Graham McGregor: The power of first and last impressions

Photo / Thinkstock
Photo / Thinkstock

Marketing consultant Graham McGregor on two key critical areas our customers judge us on.

As a professional speaker I have been taught that there are two critical parts to a speech. These are the beginning and the end. Any audience will usually remember best what comes first in a speech and what comes last in a speech. For this reason all speakers know to plan these two parts of the presentation very carefully.

In business the same principle applies.

Customers usually remember what happens in the first interaction with any organisation and also the last interaction that happens with any organisation.

This can influence you positively or negatively about any organisation.

Example 1:

Many years ago I used to live in a small flat in the inner city. I had a fruit shop just down the road from my flat. The fruit was always fresh, presented beautifully and looked great.

I had a very unfortunate first interaction with this shop. I walked in and asked for half a dozen apples. The person serving me put a paper bag on the scales and began dropping the apples into the bag very roughly. I was a bit concerned about my apples being bruised so I asked politely if they would mind being a bit more careful with them. I was then shouted at and told off for complaining. How many times do you think I went back?

That's right, I never went back.

This is an extreme example I know. It does illustrate the impact that one negative first experience can have on a customer. (And I still remember it over 30 years later.)

Example 2:

I purchased an eiderdown from a company and went to pick it up. As I paid for it and was getting ready to leave the sales lady who served me stopped and carefully passed me the duvet. "This is one of the most popular eiderdowns we sell" she said. "You will sleep like a baby with it. Thank you for your business".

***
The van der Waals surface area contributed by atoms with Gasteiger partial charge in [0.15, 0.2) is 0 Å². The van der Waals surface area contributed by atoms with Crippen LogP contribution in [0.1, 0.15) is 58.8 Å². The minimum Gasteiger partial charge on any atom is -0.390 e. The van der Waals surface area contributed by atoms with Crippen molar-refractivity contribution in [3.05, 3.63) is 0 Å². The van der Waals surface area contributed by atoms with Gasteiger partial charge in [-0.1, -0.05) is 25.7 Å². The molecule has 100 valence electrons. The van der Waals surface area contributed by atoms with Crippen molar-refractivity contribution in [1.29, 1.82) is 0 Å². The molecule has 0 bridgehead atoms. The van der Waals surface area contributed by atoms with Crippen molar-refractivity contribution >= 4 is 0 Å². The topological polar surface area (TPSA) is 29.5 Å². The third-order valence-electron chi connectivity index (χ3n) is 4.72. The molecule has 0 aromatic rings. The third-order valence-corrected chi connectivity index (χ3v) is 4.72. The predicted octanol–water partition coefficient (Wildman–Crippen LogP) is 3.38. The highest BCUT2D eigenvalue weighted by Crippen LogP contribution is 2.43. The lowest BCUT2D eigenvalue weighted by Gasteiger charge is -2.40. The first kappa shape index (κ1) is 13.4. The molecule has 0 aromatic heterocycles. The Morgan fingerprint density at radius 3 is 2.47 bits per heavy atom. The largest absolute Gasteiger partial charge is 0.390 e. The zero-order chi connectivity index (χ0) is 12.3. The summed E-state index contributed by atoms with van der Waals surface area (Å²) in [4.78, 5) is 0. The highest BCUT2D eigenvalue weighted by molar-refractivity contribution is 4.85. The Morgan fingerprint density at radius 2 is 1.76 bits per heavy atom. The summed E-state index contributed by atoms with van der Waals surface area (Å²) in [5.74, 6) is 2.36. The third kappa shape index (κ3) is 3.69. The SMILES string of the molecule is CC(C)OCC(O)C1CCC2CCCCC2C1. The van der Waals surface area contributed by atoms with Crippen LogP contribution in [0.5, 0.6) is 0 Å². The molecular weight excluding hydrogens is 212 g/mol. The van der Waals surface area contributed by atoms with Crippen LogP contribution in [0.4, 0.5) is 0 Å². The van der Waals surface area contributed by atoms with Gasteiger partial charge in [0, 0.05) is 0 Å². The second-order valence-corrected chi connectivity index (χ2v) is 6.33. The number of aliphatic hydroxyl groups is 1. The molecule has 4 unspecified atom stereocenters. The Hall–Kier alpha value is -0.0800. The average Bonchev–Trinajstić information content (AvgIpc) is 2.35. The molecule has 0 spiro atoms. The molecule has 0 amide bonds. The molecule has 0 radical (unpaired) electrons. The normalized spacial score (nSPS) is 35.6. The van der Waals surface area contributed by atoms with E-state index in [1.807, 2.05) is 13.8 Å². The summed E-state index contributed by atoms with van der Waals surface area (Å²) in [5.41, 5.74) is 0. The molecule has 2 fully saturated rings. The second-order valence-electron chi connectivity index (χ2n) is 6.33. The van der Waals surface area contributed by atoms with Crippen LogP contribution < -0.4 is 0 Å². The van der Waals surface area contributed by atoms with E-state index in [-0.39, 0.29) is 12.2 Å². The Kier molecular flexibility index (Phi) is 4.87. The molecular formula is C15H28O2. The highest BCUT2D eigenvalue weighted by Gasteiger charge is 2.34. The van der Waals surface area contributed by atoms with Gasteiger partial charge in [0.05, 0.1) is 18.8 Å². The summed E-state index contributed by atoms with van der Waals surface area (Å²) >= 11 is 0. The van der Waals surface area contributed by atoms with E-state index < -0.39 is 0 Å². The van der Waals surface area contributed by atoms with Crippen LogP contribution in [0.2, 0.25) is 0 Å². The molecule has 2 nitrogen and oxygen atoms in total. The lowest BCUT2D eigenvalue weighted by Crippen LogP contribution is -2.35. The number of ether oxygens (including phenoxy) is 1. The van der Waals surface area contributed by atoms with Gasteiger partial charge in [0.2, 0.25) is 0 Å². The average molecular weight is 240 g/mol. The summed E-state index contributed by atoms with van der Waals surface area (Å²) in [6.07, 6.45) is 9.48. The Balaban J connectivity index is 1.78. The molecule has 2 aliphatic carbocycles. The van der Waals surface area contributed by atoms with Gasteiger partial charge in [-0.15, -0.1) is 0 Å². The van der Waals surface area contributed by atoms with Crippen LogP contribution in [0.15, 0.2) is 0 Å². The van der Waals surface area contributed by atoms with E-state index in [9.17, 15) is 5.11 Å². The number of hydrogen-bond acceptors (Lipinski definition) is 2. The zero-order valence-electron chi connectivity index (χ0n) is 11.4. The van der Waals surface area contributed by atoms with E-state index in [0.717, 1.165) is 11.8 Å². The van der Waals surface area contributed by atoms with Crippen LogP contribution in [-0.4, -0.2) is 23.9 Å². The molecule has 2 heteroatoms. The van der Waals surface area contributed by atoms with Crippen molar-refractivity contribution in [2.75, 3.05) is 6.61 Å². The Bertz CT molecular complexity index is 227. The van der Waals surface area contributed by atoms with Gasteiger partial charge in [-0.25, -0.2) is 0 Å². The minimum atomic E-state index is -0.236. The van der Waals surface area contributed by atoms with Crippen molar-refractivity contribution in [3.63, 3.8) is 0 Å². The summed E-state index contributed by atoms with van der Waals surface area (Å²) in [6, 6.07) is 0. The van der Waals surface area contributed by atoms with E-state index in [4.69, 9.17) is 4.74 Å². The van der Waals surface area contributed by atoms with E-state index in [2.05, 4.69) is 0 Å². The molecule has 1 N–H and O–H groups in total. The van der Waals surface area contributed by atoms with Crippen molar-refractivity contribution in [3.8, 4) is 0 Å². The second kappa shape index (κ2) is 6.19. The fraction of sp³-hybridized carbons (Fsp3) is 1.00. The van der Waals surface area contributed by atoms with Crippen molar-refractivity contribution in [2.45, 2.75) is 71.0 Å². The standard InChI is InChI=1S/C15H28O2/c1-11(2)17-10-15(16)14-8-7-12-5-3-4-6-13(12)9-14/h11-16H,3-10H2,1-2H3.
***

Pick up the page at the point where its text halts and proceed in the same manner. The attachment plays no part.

This was the last interaction that I experienced with this company and do you think I felt positive? Of course I did. I had been told I had made a good purchase and thanked for my business. I have never used this company before and now I know I will go back. All from one positive last impression.

Example 3:

Paddy Lunn is an incredibly successful Australian dentist. When you visit Paddy's dental office he has a fresh cappuccino machine in the waiting room for you to use. You know the room you will be receiving treatment in because it has your name on it!

There is a sign that reads "This room prepared especially for John Smith. His customers often comment on what a great experience it is coming into his dental practise and Paddy has positively differentiated his business again from his competitors.

Example 4:

Carl Sewell runs the largest and most successful Cadillac dealership in the United States. Carl makes sure that the rest rooms in his dealerships are immaculate. He uses wall paper that costs $250 a roll on the walls. His floor tiles are exceptionally high gloss so they stay clean. They are washed every hour on the hour. His customers often comment on what an amazing experience it was going into his rest rooms and Carl has made a positive impression on his customers.

Action Exercise:

Write down what typically is a first and last interaction with one of your customers. Write down 3 things you can do to make these more enjoyable for the customer.

Use one or more of these this week.

"You never get a second chance to make a first impression"

Graham McGregor is a marketing consultant and the creator of the 396 page 'Unfair Business Advantage Report.' (This is free and has now been read by business owners from 11 countries.) You can email Graham on

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